Backlogs and interminably long processing times have been an unavoidable aspect of working with the U.S. Citizenship and Immigration Services (USCIS, formerly Immigration & Naturalization Service or INS) for decades. But in recent years, the backlogs and delays have reached historic levels and the degree of suffering experienced by foreign nationals trying to navigate the system has never been as dire as it is now.
According to the most recent annual report issued by the Office of the Citizenship and Immigration Services (CIS) Ombudsman, USCIS backlogs have snowballed to create “an avalanche of consequences for the agency,” applicants, and petitioners. While this isn’t news to those of us spending our days in the labyrinthine processes of the immigration service, it’s important to note the exponential effect that such delays create across the spectrum of U.S. immigration services.
Specifically, the ombudsman’s report states that the agency’s long processing times cause an avalanche of “immediate and often severe” consequences, including “lost jobs and the benefits attached to them (both temporary and permanent), lost societal benefits such as driver’s licenses, lost safety net benefits, and similar losses"to say nothing of the anxiety, stress, and depression they experience.”
The consequences for applicants and petitioners have an additional “snowball” effect on the agency itself as “[e]ach delayed application creates a need for workarounds to mitigate the delay’s impact, resulting in these individuals seeking expedites, applying for additional benefits to bridge the gap created by the backlog, and generally dealing with the effects of the lack of action.”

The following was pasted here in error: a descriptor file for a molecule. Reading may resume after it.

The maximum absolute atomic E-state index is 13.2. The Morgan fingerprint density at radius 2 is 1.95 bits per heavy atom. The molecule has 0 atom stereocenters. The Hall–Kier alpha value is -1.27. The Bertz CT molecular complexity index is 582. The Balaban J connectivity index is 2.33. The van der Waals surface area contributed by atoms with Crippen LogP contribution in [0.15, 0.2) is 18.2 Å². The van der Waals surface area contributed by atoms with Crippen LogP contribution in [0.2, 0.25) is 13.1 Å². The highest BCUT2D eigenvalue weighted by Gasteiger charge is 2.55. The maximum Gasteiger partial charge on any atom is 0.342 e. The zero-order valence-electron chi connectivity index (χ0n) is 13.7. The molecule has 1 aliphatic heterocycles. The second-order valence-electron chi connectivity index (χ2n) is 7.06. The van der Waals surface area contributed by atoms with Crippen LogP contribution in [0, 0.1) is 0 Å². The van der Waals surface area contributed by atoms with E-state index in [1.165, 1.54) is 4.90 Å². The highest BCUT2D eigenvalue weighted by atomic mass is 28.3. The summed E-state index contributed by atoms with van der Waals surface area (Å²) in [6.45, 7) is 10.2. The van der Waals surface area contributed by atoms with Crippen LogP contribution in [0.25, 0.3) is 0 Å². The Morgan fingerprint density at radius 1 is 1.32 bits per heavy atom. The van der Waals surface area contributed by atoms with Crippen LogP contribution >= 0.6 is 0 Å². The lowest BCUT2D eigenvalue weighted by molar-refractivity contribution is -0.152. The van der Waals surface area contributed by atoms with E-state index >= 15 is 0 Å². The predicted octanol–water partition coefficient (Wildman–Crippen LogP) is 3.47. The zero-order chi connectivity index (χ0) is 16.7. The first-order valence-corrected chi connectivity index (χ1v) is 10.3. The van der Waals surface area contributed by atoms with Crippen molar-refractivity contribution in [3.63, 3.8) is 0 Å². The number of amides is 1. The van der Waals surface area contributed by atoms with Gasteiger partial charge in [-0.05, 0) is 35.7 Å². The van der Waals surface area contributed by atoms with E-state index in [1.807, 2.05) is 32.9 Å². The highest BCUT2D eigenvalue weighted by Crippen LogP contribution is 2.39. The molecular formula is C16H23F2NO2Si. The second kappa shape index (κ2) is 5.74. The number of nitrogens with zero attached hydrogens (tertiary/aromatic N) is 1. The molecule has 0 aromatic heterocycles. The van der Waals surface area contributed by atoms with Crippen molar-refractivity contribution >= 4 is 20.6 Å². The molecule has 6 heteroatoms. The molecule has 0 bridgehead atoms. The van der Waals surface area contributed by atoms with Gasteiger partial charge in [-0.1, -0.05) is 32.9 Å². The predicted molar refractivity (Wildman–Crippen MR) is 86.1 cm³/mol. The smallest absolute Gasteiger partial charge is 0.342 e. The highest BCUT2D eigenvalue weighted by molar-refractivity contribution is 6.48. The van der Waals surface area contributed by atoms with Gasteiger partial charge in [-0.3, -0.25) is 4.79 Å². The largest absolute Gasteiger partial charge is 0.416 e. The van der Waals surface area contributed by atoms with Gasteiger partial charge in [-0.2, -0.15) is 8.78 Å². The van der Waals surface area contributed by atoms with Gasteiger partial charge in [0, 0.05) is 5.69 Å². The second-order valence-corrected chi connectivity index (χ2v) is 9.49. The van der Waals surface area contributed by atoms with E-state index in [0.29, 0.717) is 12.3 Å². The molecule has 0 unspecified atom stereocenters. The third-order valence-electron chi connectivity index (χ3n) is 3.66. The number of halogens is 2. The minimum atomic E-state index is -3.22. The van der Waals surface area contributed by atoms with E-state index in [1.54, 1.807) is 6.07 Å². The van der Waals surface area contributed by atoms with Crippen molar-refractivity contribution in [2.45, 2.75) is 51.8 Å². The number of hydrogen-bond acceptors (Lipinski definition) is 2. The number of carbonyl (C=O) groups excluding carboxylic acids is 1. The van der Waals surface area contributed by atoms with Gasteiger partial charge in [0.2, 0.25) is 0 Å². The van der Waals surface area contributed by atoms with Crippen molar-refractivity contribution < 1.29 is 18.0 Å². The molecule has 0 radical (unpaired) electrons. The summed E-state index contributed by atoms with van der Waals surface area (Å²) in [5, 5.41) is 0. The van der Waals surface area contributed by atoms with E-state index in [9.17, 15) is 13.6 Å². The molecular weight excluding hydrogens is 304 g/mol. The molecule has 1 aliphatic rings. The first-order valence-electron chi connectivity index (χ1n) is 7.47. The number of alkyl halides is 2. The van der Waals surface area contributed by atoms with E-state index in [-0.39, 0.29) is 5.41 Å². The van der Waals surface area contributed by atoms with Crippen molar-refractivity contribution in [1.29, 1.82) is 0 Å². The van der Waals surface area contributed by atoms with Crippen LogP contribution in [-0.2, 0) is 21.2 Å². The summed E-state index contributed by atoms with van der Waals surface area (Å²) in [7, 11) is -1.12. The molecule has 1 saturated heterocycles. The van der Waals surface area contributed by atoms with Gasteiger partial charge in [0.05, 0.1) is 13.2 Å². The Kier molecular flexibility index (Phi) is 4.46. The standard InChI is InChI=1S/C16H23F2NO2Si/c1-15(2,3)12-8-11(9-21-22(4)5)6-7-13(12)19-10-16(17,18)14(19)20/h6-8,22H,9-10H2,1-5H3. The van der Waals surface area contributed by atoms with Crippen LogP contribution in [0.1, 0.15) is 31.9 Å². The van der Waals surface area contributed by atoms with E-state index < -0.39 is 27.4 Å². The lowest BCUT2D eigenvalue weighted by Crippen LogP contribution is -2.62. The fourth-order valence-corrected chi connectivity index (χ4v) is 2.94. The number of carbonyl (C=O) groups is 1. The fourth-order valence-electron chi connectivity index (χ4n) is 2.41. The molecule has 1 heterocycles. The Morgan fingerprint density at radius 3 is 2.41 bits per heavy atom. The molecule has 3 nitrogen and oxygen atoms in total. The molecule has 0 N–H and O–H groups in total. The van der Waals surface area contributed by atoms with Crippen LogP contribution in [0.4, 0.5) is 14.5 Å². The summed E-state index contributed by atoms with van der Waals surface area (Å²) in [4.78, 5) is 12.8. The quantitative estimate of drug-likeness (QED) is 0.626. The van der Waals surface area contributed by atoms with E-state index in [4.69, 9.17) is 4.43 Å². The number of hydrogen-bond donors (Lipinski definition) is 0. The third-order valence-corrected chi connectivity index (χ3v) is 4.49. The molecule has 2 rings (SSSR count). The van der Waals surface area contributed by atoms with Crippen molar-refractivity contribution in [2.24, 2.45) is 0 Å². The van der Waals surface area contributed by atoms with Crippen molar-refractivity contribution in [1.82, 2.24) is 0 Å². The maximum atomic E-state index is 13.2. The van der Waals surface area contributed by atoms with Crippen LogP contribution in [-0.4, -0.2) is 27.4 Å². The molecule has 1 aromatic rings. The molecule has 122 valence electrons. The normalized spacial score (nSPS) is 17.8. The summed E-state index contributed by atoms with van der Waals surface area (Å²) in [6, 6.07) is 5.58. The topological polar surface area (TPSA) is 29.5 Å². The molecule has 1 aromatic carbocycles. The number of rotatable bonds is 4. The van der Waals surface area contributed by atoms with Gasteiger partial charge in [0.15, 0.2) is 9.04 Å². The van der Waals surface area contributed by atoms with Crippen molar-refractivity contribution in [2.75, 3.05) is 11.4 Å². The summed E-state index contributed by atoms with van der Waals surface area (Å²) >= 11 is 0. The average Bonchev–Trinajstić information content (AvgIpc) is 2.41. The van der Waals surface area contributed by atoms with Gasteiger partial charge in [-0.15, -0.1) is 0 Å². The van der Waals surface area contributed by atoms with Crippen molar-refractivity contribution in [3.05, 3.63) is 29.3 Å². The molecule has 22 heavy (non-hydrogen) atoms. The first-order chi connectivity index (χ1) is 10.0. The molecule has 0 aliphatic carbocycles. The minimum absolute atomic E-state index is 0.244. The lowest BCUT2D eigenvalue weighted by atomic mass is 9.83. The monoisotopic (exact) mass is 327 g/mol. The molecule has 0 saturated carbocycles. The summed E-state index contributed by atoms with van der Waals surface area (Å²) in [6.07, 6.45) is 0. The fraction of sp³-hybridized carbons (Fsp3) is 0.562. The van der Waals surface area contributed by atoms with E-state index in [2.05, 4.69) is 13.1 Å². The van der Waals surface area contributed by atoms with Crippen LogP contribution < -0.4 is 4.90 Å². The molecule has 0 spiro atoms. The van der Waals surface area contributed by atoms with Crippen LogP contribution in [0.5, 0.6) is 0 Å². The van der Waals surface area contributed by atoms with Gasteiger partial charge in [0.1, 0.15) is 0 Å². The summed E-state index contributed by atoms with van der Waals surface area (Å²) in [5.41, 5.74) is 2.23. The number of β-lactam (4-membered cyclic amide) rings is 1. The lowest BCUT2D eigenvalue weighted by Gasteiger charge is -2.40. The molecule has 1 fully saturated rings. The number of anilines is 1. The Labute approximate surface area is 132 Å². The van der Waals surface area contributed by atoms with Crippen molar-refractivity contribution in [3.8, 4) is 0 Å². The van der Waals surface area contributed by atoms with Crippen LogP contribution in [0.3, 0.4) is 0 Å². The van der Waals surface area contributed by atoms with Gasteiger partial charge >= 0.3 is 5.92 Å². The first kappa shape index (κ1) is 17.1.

Thus, delays negatively impact applicants which creates more work for the agency as well as slowing down multiple processes including the Call Center as it gets more and more flooded with inquiries on delayed applications. The ombudsman reports that delays resulted in a 79% spike in requests for help from their office in 2021.
In its report, the CIS Ombudsman’s office presents a list of recommended actions USCIS could take to alleviate the harm caused by ongoing processing delays. The suggestions include expanding flexibility for work and travel documents, making the expedite process more efficient and consistent, trying new procedures and methods to address the affirmative asylum backlog, continue “robust” digitization efforts, and learn from its success in backlog reduction in areas such as the U visa determination process.
The CIS Ombudsman’s report is not binding on USCIS but the close relationship between the offices means it is given substantial consideration in the service’s policy and procedural rule-making. The Ombudsman is the official public liaison between USCIS and those who rely on its services " applicants, petitioners, immigration lawyers, and other immigration organizations. It is tasked with researching and investigating stakeholder complaints about USCIS and its specific processes. If you have a long-delayed case or other problem with your case at USCIS, consider contacting the ombudsman’s office for assistance. Keep in mind, though, that due to the ongoing issue of USCIS backlogs, the ombudsman’s office itself is similarly swamped with requests for assistance. Please feel free to contact us with questions about their service.